The Ice-Cream Makers by Ernest van der Kwast

Ernest van der Kwast’s book is told from the viewpoint of Giovanni Calamine but is ostensibly the story of his family and his relationships with people within it especially his father, Beppi, his brother, Luca and his nephew, Giuseppe.

Giovanni is the older brother in a family of ice-cream makers from a small Italian village who has the weight of the family’s expectations and traditions on his shoulders: he is expected to follow in the family business and become an ice-cream maker himself. He has a younger brother, Luca with whom he is close and their childhood is made up of fantasies about the new flavours they will develop together when the business becomes theirs. However, Giovanni betrays this familial legacy by becoming involved in the world of poetry, his eyes being opened to a world broader than that of the ice-cream maker. This causes a lot of family strife and Luca, once Giovanni makes his decision to leave, chooses not to speak to him, cutting off the filial love for his brother as a punishment for his defection.

This then becomes a novel about Giovanni’s life outside of the world of ice-cream and is pleasantly strewn with poetic references, both quotes and the names of poets, which makes this quite a learned read as well as one of family, relationships and the pressure that the expectations of others can present to our individual happiness. This is a novel about finding your own path, even if it will hurt others but perhaps not turning your back on your past completely; recognising that the reason that you are able to stride out on your own is that you have the support and backbone provided by the people that you can always come back to, if need be.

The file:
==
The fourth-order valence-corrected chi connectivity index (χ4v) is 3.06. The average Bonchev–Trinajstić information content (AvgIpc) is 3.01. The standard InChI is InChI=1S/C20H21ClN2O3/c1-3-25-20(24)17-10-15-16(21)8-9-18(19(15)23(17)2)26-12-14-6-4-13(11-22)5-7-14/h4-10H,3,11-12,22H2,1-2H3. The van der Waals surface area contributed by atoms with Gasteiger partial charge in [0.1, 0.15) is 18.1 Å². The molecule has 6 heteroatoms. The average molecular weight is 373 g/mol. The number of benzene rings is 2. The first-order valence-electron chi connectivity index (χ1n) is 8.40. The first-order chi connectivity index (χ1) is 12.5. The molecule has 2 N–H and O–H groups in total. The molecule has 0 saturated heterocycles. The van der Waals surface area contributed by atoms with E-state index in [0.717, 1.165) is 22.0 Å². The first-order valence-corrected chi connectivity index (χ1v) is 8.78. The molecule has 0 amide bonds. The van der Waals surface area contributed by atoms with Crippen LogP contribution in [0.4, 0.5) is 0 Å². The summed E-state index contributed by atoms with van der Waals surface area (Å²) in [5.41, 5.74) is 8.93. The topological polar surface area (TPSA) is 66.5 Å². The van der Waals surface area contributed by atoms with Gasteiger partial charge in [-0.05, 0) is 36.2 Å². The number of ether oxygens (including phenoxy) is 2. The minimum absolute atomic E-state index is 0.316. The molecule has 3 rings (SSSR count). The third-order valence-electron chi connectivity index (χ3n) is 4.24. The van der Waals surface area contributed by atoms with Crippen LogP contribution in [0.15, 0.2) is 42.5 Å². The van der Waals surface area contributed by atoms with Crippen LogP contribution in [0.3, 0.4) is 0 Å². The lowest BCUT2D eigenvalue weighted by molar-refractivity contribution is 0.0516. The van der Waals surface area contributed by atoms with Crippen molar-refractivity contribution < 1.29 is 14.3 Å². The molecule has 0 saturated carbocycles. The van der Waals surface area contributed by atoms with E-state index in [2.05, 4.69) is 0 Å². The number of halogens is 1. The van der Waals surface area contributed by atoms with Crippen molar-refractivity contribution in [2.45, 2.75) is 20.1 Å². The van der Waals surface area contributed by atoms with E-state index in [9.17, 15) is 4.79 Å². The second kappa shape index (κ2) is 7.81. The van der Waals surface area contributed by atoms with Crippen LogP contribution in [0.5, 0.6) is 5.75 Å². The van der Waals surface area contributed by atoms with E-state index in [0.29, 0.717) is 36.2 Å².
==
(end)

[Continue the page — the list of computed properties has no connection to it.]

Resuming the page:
It is also very sensual in its depictions of the women that inhabit the brothers’ lives but also in the tasting of the ice-cream and the flavours that are blended. It’s not like Chocolat by Joanne Harris in this but there is the idea of the enjoyment that cannot be underestimated from the taste of ice-cream.

Ernest van der Kwast has created a book about a family and the obligations that being part of one brings as well as the love and the inevitable tensions that underlie them. Easy to read with well-drawn characters, and an abundance of poetry, this was an enjoyable read.

This review was first published on Reedsy Discovery.

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